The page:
Tuesday, April 15, 2014

New City Hall Facade Gets Approval from Easton Historic District Commission

By Christina Georgiou

A scale model of the center section of Easton's new city hall building,
to be erected on South Third Street, was shown to the city's
historic district commission members and the public Monday evening.
Click on any photo for a full size view.

Easton's new city hall building got a nod of approval Monday evening from the city's historic district commission after board members and the public got a look at a scale model of the planned structure. Commission member Scott Voelker, who works for architectural firm Spillman Farmer, recused himself from the vote, and chair Robert Jacobs was not present.

Easton's Historic District Commission had formerly expressed worries that the building would be too stark and didn't convey the civic nature of its use.

New plans show that a bridge connecting the parking deck behind the building to the city's  municipal offices, which will be located on the second and third floors of the structure, has been eliminated. Additional changes include polished green granite that will frame the building's main entrance on South Third Street, and a honed granite base on the east, north, and south sides of the structure.

An artist's rendering of plans for the third floor, which, along
with the second level, will house the City of Easton's
municipal offices.
An art glass canopy will also be located over the main entrance, which will also serve patrons for the bus station, to be situated on the first floor.

The upper part of Easton's city hall will be constructed of precast concrete of two different textures.

Other changes to the plan were made too, said Christine Uhler, the commission's historic consultant, but they were not talked about in detail Monday evening.

"It's hard to discuss every single detail as this is a very complex project," Uhler said.

She added that the board's job is just to ensure the modern building fits in with the neighborhood and the historic structures that surround it.

Spillman Farmer architect Randy Galiotto highlighted
some of the new city hall's features with a scale model
of the middle of the structure to Easton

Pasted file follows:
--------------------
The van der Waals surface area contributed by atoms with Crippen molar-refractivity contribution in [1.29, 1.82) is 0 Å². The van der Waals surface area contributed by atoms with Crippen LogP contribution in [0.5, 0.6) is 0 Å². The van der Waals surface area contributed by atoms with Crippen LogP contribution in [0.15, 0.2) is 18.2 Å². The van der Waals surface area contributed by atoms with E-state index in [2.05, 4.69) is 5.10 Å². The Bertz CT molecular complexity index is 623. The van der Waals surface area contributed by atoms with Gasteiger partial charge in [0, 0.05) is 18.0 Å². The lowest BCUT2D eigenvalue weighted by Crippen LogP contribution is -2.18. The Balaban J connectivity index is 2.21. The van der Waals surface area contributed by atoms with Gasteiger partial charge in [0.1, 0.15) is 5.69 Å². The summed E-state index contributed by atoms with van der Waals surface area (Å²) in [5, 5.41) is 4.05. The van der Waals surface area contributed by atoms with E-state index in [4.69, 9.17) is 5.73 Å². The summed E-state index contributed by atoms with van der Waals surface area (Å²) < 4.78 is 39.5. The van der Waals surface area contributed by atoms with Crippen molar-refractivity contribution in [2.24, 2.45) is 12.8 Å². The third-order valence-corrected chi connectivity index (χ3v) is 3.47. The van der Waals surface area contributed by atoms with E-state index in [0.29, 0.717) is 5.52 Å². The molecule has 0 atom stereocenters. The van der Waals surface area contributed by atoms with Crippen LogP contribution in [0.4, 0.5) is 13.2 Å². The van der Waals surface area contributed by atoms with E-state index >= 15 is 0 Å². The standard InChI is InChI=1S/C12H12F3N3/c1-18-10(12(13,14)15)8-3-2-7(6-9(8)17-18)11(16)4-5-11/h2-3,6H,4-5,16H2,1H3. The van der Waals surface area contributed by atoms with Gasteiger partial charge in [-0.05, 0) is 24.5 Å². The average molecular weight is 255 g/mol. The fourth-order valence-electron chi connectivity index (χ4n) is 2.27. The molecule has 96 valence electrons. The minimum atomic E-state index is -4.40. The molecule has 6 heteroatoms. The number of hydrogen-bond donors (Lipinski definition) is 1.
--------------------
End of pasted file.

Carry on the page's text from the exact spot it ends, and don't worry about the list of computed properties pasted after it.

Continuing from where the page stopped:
Historic District Commission members Monday evening.
The scale model shown Monday evening reflects some
changes from the original concept drawing that was
presented to the public by architectural firm Spillman
Farmer last October. Easton's Historic District Commission
had requested that the building's design better convey
its civic purpose.
Spillman Farmer architect Randy Galiotto highlighted some of the new city hall's features with a scale model of the middle of the structure, as well as some material samples.

The precast concrete is a sand color and was chosen to reflect Easton's role in the cement industry in the early 20th century. The city's current city hall is located in the Alpha Building, which once housed the office of the Alpha Cement company, a prominent manufacturer of Portland cement.

"I hope you like it because we have a million dollars of it coming," he said.

Glass windows feature prominently across the front of the building's facade and are meant to symbolize "transparency in government" Galioto added.

The artist who will construct the art glass canopy over the main entrance has been chosen and Spillman Farmer is in talks with the individual, Galiotto said, but he declined to divulge the name, promising it would be announced soon.

The new city hall's interior will have some unique features too, the architect said.

"We're hoping to be able to afford a wood ceiling on the third floor that will be a topography of Easton," Galiotto said.

The first floor will house a lobby area that will provide access to the new LANTA bus station on the north side of the building, as well as about 7,500 square feet of commercial space on the south side. The commercial space will additionally have a separate entrance along South Third Street, Galiotto said.

"We are hoping to to with a single tenant," Panto said. He added that the city does not yet have any specific tenant or use in mind for the commercial space and is open to any suitable use. "We just want to get a fair market price."

"I think you'll see we took as many of the Historic District Commission recommendations as we could," Panto said, while thanking commission members for their input. "I think we've ended up with a much better project than was proposed."

The site of Easton's new city hall, a LANTA bus station
and commercial space, along with a new parking deck
on South Third Street in the Downtown district.
Construction on the new city hall building has
not yet begun, though work is under way
for the parking deck that accompanies it.
Construction on the new city hall building has not yet begun, though work is under way for the parking deck that accompanies it. Harsh weather last fall and over the winter delayed the work's progress, Panto said.

The mayor said he hopes the city will be able to move into the new city hall by July of 2015, a couple of months later than originally anticipated. The parking deck must be completed before work on the building can begin, due to space considerations, he added.

Once the parking deck is completed, work on the building can commence. Panto said he expects construction on the new city hall may disrupt traffic on South Third Street for a few weeks to accommodate cranes necessary to raise the building's steet beams, concrete, and glass into place.

"One or two lanes of South Third Street may be shut down," he said, adding that he doesn't expect the street will need to be closed entirely for the construction.

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